Local Maternity System

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Labour and birth

Second stage of labour

The second stage of labour is when your baby is born. Just like the first stage, everyone experiences the second stage of labour differently. This stage can last from a few minutes (especially in second or subsequent labours) or up to three hours. Don’t worry, this doesn’t mean you will be pushing for three hours straight!

Some women won’t feel the urge to push when they are fully dilated. This can be due to your baby’s position and how high they are in the birth canal. Often your baby just needs a bit of time – sometimes changing your position can help your baby to move lower and trigger the urge to push.

The length of the second stage of labour will also depend on how your baby is reacting to the pushing, which position they are in, how well you are, and how effective your contractions are. There are times when your baby will need help to be born, either through an assisted or caesarean birth. If your team thinks this is necessary, they will discuss this with you.

During the second stage, women often feel that they can’t carry on, but most women find new strength, determination and energy to continue pushing when they know their baby will be born soon. If your labour has been very long and you really are struggling to keep going, the staff will talk to you about your options to help deliver your baby safely.

You will be supported by your team midwife to breathe slowly or pant as your baby’s head is being born. They will then help you birth your baby by delivering their shoulders. Once your baby is born, you should be able to hold them right away, as long as they are well.

Birth partners often cut the cord. The midwife will guide you through this, so don’t worry.

All babies are encouraged to have skin-to-skin contact with their parents as soon as possible. This promotes bonding between you and your baby. If you plan to breastfeed, you should be able to try feeding your baby right away.

Not all babies are born a pink colour, and some may not cry immediately. Try not to worry if this is the case. Your midwife may tell you that your baby needs some help to take their first breath. Midwives and neonatologists (doctors who specialise in caring for babies) are highly experienced in dealing with these situations.

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Your baby is now officially an embryo and is about the size of a poppy seed.

Please visit www.nhs.uk/conditions/pregnancy-and-baby/4-weeks-pregnant/ for more information.

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Your baby is now the size of a kidney bean and weighs 1g. 

Please visit www.nhs.uk/conditions/pregnancy-and-baby/8-weeks-pregnant/ for more information.

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Welcome to the second trimester!

Your baby is about the size of a small lime and weighs approximately 14g.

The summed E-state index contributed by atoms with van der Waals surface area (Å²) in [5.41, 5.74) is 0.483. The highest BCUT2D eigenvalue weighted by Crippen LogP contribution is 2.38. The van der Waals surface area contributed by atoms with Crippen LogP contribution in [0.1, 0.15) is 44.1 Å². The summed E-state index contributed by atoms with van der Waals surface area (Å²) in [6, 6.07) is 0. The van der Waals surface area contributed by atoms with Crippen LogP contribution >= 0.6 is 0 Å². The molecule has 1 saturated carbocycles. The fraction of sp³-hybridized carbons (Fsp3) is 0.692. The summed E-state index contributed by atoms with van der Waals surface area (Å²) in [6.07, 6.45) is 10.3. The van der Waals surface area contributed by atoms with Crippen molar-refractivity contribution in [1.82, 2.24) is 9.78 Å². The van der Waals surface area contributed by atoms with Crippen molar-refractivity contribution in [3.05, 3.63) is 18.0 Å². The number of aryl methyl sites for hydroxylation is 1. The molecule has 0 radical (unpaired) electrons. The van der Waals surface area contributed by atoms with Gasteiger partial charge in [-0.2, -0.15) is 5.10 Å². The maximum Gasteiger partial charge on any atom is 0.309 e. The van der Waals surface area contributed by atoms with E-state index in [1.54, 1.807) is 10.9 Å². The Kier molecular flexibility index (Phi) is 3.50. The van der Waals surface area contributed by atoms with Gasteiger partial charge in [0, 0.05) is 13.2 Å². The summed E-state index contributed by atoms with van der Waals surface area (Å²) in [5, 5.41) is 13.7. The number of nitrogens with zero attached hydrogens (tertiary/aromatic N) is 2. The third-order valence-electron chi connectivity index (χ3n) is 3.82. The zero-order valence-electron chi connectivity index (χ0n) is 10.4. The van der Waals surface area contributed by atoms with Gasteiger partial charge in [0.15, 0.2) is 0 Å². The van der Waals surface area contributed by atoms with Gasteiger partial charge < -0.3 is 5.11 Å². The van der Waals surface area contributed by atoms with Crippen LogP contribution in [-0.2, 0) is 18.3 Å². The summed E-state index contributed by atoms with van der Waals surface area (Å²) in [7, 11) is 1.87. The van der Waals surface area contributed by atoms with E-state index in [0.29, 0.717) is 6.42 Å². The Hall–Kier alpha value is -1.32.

You have hopefully seen your midwife for your 'booking in' appointment, if you have not yet seen a midwife please make an appointment quickly, so you can have all of your choices about screening tests explained and offered to you.

Please visit www.nhs.uk/conditions/pregnancy-and-baby/12-weeks-pregnant/ for more information. You can also link to the 'Pregnancy Journey' area here.  


Your baby is about the size of an avocado and weighs approximately 100g. 

Please visit www.nhs.uk/conditions/pregnancy-and-baby/16-weeks-pregnant/ for more information.

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Your baby has grown in length and is now the length of a small banana and weighs approximately 300g. Around this time you will be offered your '20 week' scan, also known as the 'anatomy' or 'anomaly' scan.Click here for more information about screening. 

This is a also a good time to talk and sing to your bump as your baby can now hear sounds. This is great way for you and your partner/family to bond with your baby.

Please visit www.nhs.uk/conditions/pregnancy-and-baby/20-weeks-pregnant/ for more information.

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Your baby has grown again to the approximate length of an ear of sweetcorn and weighs about 600g. 

Please visit www.nhs.uk/conditions/pregnancy-and-baby/24-weeks-pregnant/ for more information.

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Welcome to the third trimester!

Your baby is now approximately the weight of an aubergine; about 1kg and approximately 37cm in length. 

Please visit www.nhs.uk/conditions/pregnancy-and-baby/28-weeks-pregnant/ for more information.

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Your baby now weighs approximately the same as a coconut; around 1.5kg. 

Please visit www.nhs.uk/conditions/pregnancy-and-baby/32-weeks-pregnant/ for more information.

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Your baby is now around the same size as a lettuce, approximately 47cm long and weighs around 2.6kg. 

Please visit www.nhs.uk/conditions/pregnancy-and-baby/36-weeks-pregnant/ for more information.

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Your baby is now the weight of a small watermelon which is approximately 3.3kg and around 50cm in length. 

Please visit www.nhs.uk/conditions/pregnancy-and-baby/40-weeks-pregnant/ for more information.